- Concepts of Value in European Material Culture, 1500–1900 ed. by Bert De Munck, Dries Lyna
This edited volume of essays, compiled by Bert de Munck and Dries Lyna, establishes its contribution to the history of material culture on the first page of the introduction, noting that the ways that people have attributed value to objects during the past is 'crucial for understanding not just economic practices but virtually all human behaviour' (p. 1). As such, this interdisciplinary collection considers the changing values of material goods in Europe from the early modern period until the end of the nineteenth century, with the aim of linking economic practices to broader historical trends, while avoiding the teleological trappings of past scholarship.
To achieve this, the volume draws together eleven multidisciplinary essays that examine the 'location of value' (p. 10), assessing the meanings ascribed to material goods over time by the individuals, social groups, institutions, and cultural systems that dictated their value. An excellent opening introductory essay by Bert de Munck and Dries Lyna establishes an overview of the material culture field, while the remainder of the book is divided into three parts. Part 1 focuses on expanding markets, with case studies on the linen manufacturing trades in seventeenth-century Münster, eighteenth- and nineteenth-century art auctions in the Austrian Netherlands and Brussels, and branding strategies in early modern Antwerp. All demonstrate the ways that individuals and institutions such as guilds and auctioneers manipulated the market value of their products.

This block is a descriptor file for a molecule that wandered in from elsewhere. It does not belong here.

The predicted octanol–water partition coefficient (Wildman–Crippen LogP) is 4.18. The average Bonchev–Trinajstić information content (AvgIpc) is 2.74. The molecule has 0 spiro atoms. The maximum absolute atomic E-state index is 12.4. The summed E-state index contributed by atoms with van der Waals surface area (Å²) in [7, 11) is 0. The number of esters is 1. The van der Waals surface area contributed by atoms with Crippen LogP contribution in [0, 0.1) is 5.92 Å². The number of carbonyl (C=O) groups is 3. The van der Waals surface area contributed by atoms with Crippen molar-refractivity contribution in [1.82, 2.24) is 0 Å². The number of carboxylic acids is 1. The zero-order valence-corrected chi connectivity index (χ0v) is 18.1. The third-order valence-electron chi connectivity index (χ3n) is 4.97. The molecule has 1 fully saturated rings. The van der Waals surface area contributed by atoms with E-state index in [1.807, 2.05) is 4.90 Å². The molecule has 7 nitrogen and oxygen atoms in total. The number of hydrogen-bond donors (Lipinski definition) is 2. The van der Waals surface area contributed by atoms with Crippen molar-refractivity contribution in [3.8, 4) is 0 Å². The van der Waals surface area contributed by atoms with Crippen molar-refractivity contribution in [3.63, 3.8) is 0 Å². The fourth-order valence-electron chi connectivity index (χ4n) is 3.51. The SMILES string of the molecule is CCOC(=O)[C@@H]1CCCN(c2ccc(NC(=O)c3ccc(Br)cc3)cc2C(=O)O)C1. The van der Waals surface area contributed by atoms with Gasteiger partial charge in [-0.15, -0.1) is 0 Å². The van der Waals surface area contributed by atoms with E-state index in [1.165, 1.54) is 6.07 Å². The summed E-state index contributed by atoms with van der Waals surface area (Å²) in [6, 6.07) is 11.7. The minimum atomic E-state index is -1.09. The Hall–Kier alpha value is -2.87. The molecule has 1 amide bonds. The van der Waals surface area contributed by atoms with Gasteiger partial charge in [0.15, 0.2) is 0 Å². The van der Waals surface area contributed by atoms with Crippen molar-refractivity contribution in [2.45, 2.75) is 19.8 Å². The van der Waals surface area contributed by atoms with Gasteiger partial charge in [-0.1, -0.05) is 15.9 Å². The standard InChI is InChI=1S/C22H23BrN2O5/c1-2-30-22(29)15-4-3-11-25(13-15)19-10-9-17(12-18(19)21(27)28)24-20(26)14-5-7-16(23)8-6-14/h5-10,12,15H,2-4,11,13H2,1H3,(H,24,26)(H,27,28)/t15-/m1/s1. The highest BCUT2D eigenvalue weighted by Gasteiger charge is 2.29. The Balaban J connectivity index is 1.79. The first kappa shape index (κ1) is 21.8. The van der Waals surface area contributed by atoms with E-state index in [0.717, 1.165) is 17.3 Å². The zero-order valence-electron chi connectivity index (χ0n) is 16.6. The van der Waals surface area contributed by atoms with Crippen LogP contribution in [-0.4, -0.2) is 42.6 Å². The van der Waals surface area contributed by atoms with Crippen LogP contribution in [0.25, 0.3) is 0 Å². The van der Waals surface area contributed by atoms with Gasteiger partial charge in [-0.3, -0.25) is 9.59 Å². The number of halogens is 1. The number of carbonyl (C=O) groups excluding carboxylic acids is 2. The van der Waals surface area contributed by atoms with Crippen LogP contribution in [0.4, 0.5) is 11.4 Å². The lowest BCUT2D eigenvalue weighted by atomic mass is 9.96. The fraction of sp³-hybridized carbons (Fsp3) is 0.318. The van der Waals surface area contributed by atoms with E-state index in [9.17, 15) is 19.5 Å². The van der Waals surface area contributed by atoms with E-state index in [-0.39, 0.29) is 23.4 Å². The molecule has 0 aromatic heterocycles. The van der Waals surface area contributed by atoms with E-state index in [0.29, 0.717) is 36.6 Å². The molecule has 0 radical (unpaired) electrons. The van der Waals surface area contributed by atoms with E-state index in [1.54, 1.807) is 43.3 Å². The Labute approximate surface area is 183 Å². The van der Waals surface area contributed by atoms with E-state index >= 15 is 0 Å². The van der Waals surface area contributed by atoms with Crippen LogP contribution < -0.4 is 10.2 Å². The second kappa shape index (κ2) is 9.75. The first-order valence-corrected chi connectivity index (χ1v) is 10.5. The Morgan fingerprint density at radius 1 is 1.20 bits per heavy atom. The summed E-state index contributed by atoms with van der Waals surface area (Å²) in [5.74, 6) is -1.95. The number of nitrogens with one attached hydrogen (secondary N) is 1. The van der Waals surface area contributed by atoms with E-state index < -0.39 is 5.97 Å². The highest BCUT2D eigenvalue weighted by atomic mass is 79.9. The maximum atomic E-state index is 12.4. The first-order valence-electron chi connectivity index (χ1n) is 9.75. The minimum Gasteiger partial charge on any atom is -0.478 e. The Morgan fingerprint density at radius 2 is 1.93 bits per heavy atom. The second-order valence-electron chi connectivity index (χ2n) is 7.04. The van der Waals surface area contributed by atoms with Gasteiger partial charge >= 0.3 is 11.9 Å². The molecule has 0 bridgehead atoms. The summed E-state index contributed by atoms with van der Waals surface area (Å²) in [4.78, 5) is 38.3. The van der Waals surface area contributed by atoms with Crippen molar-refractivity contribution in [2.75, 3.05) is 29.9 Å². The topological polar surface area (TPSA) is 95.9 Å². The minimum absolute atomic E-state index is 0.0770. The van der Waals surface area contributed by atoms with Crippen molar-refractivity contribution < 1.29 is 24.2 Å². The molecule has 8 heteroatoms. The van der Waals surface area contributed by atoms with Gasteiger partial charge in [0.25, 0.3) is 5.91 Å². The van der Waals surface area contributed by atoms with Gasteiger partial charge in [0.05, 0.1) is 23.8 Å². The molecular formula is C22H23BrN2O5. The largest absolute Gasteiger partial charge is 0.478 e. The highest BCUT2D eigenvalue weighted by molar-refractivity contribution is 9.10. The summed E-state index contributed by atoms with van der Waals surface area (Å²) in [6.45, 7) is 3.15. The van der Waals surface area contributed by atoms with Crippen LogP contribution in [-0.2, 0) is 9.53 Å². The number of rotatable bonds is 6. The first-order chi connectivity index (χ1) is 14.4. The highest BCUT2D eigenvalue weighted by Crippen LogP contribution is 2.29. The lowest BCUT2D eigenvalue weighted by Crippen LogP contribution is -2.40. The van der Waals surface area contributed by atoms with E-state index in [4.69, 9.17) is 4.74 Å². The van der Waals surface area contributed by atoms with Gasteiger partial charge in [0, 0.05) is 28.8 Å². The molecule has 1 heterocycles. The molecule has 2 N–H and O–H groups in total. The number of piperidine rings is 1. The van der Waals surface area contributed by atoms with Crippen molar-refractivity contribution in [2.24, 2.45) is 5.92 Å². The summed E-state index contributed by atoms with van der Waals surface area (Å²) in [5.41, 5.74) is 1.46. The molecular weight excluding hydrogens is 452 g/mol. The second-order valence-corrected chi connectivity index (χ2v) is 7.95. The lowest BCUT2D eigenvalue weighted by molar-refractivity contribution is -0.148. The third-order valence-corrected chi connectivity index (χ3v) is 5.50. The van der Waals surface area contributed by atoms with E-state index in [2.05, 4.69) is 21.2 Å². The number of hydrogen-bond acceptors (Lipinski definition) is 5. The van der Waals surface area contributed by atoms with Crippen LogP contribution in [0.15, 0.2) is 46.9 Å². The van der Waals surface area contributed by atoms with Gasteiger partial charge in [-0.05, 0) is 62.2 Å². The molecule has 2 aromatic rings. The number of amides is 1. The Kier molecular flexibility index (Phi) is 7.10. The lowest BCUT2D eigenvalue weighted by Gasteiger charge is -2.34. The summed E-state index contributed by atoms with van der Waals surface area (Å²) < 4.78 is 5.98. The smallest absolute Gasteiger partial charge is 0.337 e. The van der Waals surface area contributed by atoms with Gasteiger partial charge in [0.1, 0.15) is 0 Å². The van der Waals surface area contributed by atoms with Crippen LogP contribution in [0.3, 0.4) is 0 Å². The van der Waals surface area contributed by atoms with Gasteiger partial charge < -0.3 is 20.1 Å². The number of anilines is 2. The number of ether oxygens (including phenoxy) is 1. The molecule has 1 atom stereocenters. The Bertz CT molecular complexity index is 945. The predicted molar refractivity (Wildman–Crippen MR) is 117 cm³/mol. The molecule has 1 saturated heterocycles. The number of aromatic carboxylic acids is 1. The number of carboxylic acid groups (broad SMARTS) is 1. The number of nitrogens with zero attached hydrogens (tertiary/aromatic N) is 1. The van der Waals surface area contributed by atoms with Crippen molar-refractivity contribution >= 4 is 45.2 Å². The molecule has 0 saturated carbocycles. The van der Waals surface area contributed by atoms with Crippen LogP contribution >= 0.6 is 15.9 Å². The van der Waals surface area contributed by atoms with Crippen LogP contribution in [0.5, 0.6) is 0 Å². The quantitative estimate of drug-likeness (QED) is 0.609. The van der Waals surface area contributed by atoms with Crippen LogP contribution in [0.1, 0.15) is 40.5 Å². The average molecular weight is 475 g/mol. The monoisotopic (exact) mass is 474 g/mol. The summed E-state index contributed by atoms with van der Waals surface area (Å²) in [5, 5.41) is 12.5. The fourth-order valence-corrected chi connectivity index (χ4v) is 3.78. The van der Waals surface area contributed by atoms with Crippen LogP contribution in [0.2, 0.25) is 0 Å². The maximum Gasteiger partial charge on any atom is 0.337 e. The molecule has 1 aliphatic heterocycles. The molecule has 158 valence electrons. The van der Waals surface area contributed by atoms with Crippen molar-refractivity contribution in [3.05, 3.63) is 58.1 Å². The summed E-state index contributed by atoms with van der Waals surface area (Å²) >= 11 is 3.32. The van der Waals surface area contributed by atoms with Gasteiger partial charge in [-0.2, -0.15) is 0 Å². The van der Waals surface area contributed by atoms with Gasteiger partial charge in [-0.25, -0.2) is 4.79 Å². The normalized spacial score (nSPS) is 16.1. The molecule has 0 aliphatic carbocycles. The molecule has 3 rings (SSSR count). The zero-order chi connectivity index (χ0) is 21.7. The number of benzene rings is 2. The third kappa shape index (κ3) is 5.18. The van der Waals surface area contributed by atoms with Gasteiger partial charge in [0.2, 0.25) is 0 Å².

Part 2 explores the conventions of institutions through an examination of how the real estate market was controlled in early modern Milan, how the [End Page 218] art market was mediated by Académies in eighteenth-century France, and how increasingly outdated guild conventions slowly made these institutions obsolete in the manufacturing trades of Northern Italy. The final section discusses the ways that objects' value could diverge from market principles, through an examination of early modern glass-making trades, the value of patinated silver in eighteenth-century Britain, and collecting practices in the sixteenth and seventeenth centuries.
This volume moves beyond simple, often linear, narratives of supply and demand by showing how value was socially and culturally, as well as economically, constructed in historical contexts and circumstances. This collection provides interesting and thought-provoking discussions that are of significance to those with an interest in the history of material culture, consumption and retail, guilds and local economies, as well as the history of collecting and art dealing, from the sixteenth to nineteenth centuries in Europe.